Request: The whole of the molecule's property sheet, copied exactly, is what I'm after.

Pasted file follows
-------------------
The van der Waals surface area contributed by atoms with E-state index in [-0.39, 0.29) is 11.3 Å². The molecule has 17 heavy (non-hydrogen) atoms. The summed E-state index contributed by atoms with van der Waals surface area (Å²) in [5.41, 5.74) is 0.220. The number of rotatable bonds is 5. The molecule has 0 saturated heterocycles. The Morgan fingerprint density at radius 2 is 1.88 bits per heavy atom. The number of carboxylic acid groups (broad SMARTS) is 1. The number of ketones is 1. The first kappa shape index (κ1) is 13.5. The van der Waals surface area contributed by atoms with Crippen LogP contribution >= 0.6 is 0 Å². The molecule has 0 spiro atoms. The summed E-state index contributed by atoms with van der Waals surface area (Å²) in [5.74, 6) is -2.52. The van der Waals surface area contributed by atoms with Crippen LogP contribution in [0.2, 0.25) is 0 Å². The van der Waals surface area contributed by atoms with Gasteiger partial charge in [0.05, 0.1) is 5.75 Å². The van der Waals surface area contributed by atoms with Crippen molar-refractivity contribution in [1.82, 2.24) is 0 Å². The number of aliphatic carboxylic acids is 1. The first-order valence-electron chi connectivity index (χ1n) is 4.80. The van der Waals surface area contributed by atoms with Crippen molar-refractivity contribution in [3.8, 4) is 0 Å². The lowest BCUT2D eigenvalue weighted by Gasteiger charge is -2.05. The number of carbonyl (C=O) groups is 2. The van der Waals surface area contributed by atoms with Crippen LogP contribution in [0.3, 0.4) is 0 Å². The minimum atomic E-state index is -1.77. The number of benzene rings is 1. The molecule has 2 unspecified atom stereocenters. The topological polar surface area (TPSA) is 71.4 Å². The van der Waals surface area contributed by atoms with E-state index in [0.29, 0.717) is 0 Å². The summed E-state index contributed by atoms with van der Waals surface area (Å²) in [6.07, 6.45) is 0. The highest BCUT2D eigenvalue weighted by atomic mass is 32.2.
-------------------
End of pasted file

The van der Waals surface area contributed by atoms with E-state index in [-0.39, 0.29) is 11.3 Å². The molecule has 17 heavy (non-hydrogen) atoms. The summed E-state index contributed by atoms with van der Waals surface area (Å²) in [5.41, 5.74) is 0.220. The number of rotatable bonds is 5. The molecule has 0 saturated heterocycles. The Morgan fingerprint density at radius 2 is 1.88 bits per heavy atom. The number of carboxylic acid groups (broad SMARTS) is 1. The number of ketones is 1. The first kappa shape index (κ1) is 13.5. The van der Waals surface area contributed by atoms with Crippen LogP contribution >= 0.6 is 0 Å². The molecule has 0 spiro atoms. The summed E-state index contributed by atoms with van der Waals surface area (Å²) in [5.74, 6) is -2.52. The van der Waals surface area contributed by atoms with Crippen LogP contribution in [0.2, 0.25) is 0 Å². The van der Waals surface area contributed by atoms with Gasteiger partial charge in [0.05, 0.1) is 5.75 Å². The van der Waals surface area contributed by atoms with Crippen molar-refractivity contribution in [1.82, 2.24) is 0 Å². The number of aliphatic carboxylic acids is 1. The first-order valence-electron chi connectivity index (χ1n) is 4.80. The van der Waals surface area contributed by atoms with Crippen molar-refractivity contribution in [3.8, 4) is 0 Å². The lowest BCUT2D eigenvalue weighted by Gasteiger charge is -2.05. The number of carbonyl (C=O) groups is 2. The van der Waals surface area contributed by atoms with Crippen LogP contribution in [0.3, 0.4) is 0 Å². The minimum atomic E-state index is -1.77. The number of benzene rings is 1. The molecule has 2 unspecified atom stereocenters. The topological polar surface area (TPSA) is 71.4 Å². The van der Waals surface area contributed by atoms with E-state index in [0.29, 0.717) is 0 Å². The summed E-state index contributed by atoms with van der Waals surface area (Å²) in [6.07, 6.45) is 0. The highest BCUT2D eigenvalue weighted by atomic mass is 32.2.